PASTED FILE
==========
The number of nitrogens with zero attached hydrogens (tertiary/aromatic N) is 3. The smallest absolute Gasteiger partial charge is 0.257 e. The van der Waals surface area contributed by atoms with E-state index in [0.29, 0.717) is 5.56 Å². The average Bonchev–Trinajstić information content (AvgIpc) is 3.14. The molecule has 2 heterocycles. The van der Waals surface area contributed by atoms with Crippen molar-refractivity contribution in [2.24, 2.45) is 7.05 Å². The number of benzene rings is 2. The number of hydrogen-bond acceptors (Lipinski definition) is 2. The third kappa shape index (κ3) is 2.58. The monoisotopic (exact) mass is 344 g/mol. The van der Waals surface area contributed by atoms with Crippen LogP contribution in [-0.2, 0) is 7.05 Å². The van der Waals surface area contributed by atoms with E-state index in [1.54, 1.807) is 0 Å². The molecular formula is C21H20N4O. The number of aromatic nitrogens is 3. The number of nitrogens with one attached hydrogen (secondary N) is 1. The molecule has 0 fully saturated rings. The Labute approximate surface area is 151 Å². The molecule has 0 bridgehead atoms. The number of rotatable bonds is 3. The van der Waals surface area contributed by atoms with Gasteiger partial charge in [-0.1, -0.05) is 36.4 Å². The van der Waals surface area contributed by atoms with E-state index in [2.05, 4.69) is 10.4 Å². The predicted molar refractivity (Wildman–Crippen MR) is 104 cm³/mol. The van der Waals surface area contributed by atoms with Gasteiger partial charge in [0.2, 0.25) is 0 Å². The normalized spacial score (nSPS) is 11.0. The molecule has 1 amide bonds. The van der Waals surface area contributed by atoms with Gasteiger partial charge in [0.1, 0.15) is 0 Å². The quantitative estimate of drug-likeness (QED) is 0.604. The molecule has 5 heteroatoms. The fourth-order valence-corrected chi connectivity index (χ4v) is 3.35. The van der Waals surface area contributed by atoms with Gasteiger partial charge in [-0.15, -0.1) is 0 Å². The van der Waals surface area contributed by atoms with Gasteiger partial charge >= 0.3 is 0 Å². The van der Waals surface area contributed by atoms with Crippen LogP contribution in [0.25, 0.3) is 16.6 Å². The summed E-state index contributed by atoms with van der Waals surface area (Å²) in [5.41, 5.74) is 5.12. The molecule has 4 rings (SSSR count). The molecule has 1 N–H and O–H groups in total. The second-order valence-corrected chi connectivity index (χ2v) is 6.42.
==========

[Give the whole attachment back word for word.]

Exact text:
The number of nitrogens with zero attached hydrogens (tertiary/aromatic N) is 3. The smallest absolute Gasteiger partial charge is 0.257 e. The van der Waals surface area contributed by atoms with E-state index in [0.29, 0.717) is 5.56 Å². The average Bonchev–Trinajstić information content (AvgIpc) is 3.14. The molecule has 2 heterocycles. The van der Waals surface area contributed by atoms with Crippen molar-refractivity contribution in [2.24, 2.45) is 7.05 Å². The number of benzene rings is 2. The number of hydrogen-bond acceptors (Lipinski definition) is 2. The third kappa shape index (κ3) is 2.58. The monoisotopic (exact) mass is 344 g/mol. The van der Waals surface area contributed by atoms with Crippen LogP contribution in [-0.2, 0) is 7.05 Å². The van der Waals surface area contributed by atoms with E-state index in [1.54, 1.807) is 0 Å². The molecular formula is C21H20N4O. The number of aromatic nitrogens is 3. The number of nitrogens with one attached hydrogen (secondary N) is 1. The molecule has 0 fully saturated rings. The Labute approximate surface area is 151 Å². The molecule has 0 bridgehead atoms. The number of rotatable bonds is 3. The van der Waals surface area contributed by atoms with Gasteiger partial charge in [-0.1, -0.05) is 36.4 Å². The van der Waals surface area contributed by atoms with E-state index in [2.05, 4.69) is 10.4 Å². The predicted molar refractivity (Wildman–Crippen MR) is 104 cm³/mol. The van der Waals surface area contributed by atoms with Gasteiger partial charge in [0.2, 0.25) is 0 Å². The normalized spacial score (nSPS) is 11.0. The molecule has 1 amide bonds. The van der Waals surface area contributed by atoms with Gasteiger partial charge in [0.1, 0.15) is 0 Å². The quantitative estimate of drug-likeness (QED) is 0.604. The molecule has 5 heteroatoms. The fourth-order valence-corrected chi connectivity index (χ4v) is 3.35. The van der Waals surface area contributed by atoms with Gasteiger partial charge in [-0.15, -0.1) is 0 Å². The van der Waals surface area contributed by atoms with Gasteiger partial charge >= 0.3 is 0 Å². The van der Waals surface area contributed by atoms with Crippen LogP contribution in [0.25, 0.3) is 16.6 Å². The summed E-state index contributed by atoms with van der Waals surface area (Å²) in [5.41, 5.74) is 5.12. The molecule has 4 rings (SSSR count). The molecule has 1 N–H and O–H groups in total. The second-order valence-corrected chi connectivity index (χ2v) is 6.42.